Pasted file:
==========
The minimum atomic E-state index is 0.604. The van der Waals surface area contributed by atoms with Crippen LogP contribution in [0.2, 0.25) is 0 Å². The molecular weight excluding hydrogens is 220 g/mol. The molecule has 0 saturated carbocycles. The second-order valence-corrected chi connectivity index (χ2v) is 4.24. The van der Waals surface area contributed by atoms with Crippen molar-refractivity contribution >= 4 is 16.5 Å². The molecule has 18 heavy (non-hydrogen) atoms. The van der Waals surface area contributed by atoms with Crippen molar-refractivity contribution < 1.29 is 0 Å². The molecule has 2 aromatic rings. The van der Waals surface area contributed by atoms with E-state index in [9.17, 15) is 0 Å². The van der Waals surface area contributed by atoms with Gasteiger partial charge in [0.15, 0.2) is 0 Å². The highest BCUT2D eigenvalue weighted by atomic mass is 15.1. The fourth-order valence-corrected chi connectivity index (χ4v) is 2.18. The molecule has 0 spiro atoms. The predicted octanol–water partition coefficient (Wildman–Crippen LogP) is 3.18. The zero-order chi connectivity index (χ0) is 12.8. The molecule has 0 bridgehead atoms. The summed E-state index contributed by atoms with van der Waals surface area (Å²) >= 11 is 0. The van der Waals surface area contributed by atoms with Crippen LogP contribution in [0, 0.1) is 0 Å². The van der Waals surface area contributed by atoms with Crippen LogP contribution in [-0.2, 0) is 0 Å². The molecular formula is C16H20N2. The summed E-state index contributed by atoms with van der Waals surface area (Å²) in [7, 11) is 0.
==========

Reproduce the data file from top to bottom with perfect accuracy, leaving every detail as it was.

The minimum atomic E-state index is 0.604. The van der Waals surface area contributed by atoms with Crippen LogP contribution in [0.2, 0.25) is 0 Å². The molecular weight excluding hydrogens is 220 g/mol. The molecule has 0 saturated carbocycles. The second-order valence-corrected chi connectivity index (χ2v) is 4.24. The van der Waals surface area contributed by atoms with Crippen molar-refractivity contribution >= 4 is 16.5 Å². The molecule has 18 heavy (non-hydrogen) atoms. The van der Waals surface area contributed by atoms with Crippen molar-refractivity contribution < 1.29 is 0 Å². The molecule has 2 aromatic rings. The van der Waals surface area contributed by atoms with E-state index in [9.17, 15) is 0 Å². The van der Waals surface area contributed by atoms with Gasteiger partial charge in [0.15, 0.2) is 0 Å². The highest BCUT2D eigenvalue weighted by atomic mass is 15.1. The fourth-order valence-corrected chi connectivity index (χ4v) is 2.18. The molecule has 0 spiro atoms. The predicted octanol–water partition coefficient (Wildman–Crippen LogP) is 3.18. The zero-order chi connectivity index (χ0) is 12.8. The molecule has 0 bridgehead atoms. The summed E-state index contributed by atoms with van der Waals surface area (Å²) >= 11 is 0. The van der Waals surface area contributed by atoms with Crippen LogP contribution in [0, 0.1) is 0 Å². The van der Waals surface area contributed by atoms with Crippen LogP contribution in [-0.2, 0) is 0 Å². The molecular formula is C16H20N2. The summed E-state index contributed by atoms with van der Waals surface area (Å²) in [7, 11) is 0.